Tor's annus horribilis continues, with one of its earliest contributors, Lucky Green, quitting and closing down the node and bridge authority he operates.
Green's announcement is here, and in full below. He specifically declines to describe why it is “no longer appropriate” to take part in Tor, nor why he believes he has “no reasonable choice left within the bounds of ethics”.
It is therefore left to others to speculate about whether or not Green's decision is the result of the turmoil in the project, which emerged when Jacob Applebaum exited amid accusations and recriminations, and continued with the project's board replacing itself.
Practically, it's a big deal. Bridge Authorities are part of the infrastructure that lets users get around some ISP-level blocks on the network (not, however, defeating deep packet inspection). They're also incorporated in the Tor code, meaning that to remove a Bridge Authority is going to need an update.
The shutdown is to take place on August 31.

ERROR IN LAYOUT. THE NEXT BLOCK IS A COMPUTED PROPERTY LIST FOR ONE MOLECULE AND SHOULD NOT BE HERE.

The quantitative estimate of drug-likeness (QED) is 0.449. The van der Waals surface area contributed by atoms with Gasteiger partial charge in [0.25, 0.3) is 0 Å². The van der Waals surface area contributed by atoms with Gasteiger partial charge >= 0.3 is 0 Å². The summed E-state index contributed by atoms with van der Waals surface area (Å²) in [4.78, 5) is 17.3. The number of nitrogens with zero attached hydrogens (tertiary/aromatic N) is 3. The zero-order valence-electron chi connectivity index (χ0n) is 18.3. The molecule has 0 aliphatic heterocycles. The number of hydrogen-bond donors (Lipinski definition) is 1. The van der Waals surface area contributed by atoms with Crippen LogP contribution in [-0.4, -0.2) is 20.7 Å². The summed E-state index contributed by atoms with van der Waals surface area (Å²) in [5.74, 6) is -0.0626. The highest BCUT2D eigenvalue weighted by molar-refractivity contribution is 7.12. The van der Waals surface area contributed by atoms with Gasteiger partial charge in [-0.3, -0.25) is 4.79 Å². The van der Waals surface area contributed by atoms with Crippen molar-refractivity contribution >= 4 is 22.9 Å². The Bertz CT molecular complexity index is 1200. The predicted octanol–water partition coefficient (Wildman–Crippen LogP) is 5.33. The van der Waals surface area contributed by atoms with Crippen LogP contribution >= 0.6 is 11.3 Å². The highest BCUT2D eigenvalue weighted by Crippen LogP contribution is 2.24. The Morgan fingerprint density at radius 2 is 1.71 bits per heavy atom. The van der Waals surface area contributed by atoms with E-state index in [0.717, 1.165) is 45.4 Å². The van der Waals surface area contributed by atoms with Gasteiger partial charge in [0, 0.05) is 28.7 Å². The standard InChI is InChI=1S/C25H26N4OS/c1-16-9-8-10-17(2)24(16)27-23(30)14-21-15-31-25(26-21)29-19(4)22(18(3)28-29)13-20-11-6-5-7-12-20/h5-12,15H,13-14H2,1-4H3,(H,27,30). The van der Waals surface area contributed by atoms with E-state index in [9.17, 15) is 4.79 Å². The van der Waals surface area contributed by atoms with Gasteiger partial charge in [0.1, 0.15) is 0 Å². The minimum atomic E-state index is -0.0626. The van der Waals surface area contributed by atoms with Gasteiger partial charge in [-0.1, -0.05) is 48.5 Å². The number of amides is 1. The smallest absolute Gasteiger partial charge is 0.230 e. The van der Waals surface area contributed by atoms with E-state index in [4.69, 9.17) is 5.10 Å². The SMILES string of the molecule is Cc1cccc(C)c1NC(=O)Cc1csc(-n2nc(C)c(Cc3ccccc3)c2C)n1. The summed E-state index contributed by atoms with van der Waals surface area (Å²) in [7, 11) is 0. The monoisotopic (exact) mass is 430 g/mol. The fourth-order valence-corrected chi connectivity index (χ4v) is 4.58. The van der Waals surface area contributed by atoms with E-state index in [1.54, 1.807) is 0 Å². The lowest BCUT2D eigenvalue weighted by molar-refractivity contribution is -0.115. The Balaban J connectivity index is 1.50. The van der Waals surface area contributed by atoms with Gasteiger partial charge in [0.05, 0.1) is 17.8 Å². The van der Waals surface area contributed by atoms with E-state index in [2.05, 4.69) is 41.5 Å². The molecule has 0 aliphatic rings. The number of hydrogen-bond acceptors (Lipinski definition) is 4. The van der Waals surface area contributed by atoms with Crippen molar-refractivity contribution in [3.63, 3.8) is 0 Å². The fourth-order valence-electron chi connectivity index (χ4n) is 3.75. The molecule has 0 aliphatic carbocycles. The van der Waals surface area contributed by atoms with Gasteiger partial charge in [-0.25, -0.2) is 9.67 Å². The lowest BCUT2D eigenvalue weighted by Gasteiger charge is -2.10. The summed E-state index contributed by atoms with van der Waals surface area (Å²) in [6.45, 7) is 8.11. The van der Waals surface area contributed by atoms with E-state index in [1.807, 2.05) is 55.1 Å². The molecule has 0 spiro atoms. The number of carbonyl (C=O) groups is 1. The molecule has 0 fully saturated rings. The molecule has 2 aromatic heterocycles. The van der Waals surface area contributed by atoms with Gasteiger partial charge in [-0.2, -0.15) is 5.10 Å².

Lucky Green's message to the community reads as follows:
Given recent events, it is no longer appropriate for me to materially contribute to the Tor Project either financially, as I have so generously throughout the years, nor by providing computing resources. This decision does not come lightly; I probably ran one of the first five nodes in the system and my involvement with Tor predates it being called "Tor" by many years.
Nonetheless, I feel that I have no reasonable choice left within the bounds of ethics, but to announce the discontinuation of all Tor-related services hosted on every system under my control.
Most notably, this includes the Tor node "Tonga", the "Bridge Authority", which I recognize is rather pivotal to the network
Tonga will be permanently shut down and all associated crytographic keys destroyed on 2016-08-31. This should give the Tor developers ample time to stand up a substitute. I will terminate the chron job we set up so many years ago at that time that copies over the descriptors.
In addition to Tonga, I will shut down a number of fast Tor relays, but the directory authorities should detect that shutdown quickly and no separate notice is needed here.
I wish the Tor Project nothing but the best moving forward through those difficult times.
More in sorrow than anger? Perhaps – but only barely. ®